Depression as an Opportunity for Emotional and Spiritual Transformation

Dear Liz,

So over the past few months I haven’t felt like myself.  I’ve realized I’m not the happy, outgoing girl I used to be. I barely ever hang out with friends, and when it comes to making a decision on something simple, I tend to get overly frustrated and break down. I’m afraid to talk to my mom about this because it may not even be a big deal to her. And in the past when I have struggled with my weight, both my parents would tell me I’m too skinny and yell at me to eat more. I don’t know if that plays a role in this situation, and my happiness—I just want this feeling of helplessness to go away. I don’t know how to tell my mom, and need some advice.

Dear Friend,

I can actually feel how much you are suffering, and I am so very sorry.  May I also say how proud of you I am—feelings like you’ve been having often make us feel ashamed and lead us to isolate ourselves, but you reached out, and that shows strength.  I will give you my best in terms of helpful advice, but I am not a certified therapist, so I encourage you to use this column as just one of many resources.

The small bit of information you shared suggests to me that you are depressed.  Feeling helpless, withdrawing, breaking down over small decisions, means we’ve lost the ability to access our inherent life-resources—we’ve become disconnected from them, and in order to restore our ready access to them, we need to do some work, work that in large part is spiritual in nature.  Depression is the end result of unresolved pain.  Whether it is our childhood environment, the messages we internalized in that environment, a more “tangible” trauma, or some combination of the three, when feelings overwhelm our ability to process them and release them, we survive by turning off to them—it’s a sub-conscious maneuver “to avoid,” so to say.  And yet the very process of distancing from those feelings creates disconnect from our true Self, the very source of our healing.  So the recovery process involves “turning back on” so we can re-connect with our Self.  This means plunging into the epicenter of locked away pain, and feeling it.

After reading your question several times, I also felt concerned about the relationship you have with your mom and dad.  While I imagine the struggle you had with your weight worried them, thus the “yelling” to get you to eat more, for you it probably seemed that they missed the bigger picture.  Issues around body and weight almost always involve a deep emotional component, and it seems that piece may have gone unseen.  You also shared, I don’t know how to tell my mom.  While I know how busy and overwhelmed a mom can get, as a mother myself it is difficult for me to imagine my own daughter exhibiting such significant changes in behavior, as you’ve described, and my not noticing.  The cornerstone of maternal energy is the ability to intuit and respond—to feel the child’s interior life and connect.  So I am concerned that either your mom is “emotionally unavailable,” or that you are protecting her from what’s going on with you.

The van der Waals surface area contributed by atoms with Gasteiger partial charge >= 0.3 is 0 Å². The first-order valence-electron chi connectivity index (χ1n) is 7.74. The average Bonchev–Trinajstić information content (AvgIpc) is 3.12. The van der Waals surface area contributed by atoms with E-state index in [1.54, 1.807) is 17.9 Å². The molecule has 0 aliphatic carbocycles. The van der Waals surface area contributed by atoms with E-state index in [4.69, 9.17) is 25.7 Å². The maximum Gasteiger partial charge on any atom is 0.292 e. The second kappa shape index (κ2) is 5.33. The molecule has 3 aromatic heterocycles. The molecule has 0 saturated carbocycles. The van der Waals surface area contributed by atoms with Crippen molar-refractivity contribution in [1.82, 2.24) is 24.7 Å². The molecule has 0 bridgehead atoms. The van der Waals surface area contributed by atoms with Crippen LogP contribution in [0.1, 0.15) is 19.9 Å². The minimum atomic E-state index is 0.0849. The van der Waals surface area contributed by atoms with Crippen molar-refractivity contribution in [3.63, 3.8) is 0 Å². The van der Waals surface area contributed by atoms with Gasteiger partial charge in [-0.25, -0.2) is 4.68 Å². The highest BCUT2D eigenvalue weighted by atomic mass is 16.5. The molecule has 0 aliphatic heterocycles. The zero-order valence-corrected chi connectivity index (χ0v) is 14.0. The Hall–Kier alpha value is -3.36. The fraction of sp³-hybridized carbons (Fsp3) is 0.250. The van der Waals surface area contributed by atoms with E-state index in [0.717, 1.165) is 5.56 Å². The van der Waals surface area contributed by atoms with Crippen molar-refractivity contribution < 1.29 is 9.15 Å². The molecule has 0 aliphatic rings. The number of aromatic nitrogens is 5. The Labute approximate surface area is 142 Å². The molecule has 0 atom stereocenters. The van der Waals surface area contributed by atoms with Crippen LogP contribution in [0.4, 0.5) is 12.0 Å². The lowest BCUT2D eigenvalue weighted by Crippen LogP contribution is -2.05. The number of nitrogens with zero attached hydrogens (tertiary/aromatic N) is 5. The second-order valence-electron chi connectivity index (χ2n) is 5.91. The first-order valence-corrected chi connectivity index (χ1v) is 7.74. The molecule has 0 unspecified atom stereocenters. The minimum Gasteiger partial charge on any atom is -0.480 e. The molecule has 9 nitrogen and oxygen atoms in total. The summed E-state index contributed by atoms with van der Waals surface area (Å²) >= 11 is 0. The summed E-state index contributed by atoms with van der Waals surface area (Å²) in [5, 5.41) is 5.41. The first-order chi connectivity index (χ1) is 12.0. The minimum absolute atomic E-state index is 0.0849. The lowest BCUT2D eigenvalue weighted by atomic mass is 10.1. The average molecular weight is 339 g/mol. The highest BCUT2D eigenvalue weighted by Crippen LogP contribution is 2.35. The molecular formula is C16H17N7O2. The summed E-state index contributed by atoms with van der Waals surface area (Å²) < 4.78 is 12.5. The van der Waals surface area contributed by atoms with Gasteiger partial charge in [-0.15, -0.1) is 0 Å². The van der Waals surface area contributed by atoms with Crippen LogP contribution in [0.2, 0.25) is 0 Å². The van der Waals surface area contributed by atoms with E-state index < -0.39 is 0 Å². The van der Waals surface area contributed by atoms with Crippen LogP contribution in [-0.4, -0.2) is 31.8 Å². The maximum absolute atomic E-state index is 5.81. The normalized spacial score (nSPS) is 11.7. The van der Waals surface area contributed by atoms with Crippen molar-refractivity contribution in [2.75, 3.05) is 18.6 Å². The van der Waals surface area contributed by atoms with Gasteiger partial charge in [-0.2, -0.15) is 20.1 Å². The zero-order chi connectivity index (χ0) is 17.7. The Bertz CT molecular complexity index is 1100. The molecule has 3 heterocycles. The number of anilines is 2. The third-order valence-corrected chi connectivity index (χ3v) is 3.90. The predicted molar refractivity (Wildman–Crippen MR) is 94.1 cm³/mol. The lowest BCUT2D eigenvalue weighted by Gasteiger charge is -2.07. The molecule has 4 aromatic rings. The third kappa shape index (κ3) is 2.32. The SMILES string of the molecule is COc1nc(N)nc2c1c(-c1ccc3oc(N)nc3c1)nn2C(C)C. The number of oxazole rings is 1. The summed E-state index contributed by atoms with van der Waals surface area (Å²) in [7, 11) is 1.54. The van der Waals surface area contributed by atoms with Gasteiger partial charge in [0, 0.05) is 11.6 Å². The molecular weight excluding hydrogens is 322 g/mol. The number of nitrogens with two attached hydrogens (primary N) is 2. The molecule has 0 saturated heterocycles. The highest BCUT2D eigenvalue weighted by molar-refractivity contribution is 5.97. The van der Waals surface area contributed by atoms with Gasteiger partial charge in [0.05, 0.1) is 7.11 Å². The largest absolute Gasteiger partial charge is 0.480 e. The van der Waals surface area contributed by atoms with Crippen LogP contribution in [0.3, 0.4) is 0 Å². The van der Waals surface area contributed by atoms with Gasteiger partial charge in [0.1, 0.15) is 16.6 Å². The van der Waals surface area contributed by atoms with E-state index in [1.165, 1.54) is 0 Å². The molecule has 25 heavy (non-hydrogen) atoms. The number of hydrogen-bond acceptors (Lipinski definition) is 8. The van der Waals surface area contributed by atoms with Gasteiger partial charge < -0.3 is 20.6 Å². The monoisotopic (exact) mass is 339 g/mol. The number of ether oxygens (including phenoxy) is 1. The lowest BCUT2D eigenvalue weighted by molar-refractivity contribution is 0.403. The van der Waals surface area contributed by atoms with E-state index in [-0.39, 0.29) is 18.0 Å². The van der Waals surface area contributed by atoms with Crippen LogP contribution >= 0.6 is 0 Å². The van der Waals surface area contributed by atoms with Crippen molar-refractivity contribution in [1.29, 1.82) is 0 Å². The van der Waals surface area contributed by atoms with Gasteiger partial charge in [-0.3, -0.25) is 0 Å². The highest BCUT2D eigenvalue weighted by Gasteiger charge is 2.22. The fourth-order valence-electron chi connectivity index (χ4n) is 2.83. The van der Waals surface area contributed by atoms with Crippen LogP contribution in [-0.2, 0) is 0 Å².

A parent can be emotionally unavailable as a result of their own emotionally burdened interior life, and if that is the case with your own mom, then your depression likely has roots in that unavailability.  Our home of origin shapes our psychological and emotional health—when our interior life goes unseen, our healthy connection to it wanes.  I suggest that you reach out to your mom, if only to place this column in her hands.  She might not react just as you need her to, but do your best to remember that she is human, and your struggles might very well stir personal pain for her—sometimes opening to another means opening to our own fractures, and that can feel too threatening to do.  So be as open and vulnerable as you are able, let her know how much you need her, but be prepared to address your depression without the support you may be hoping for.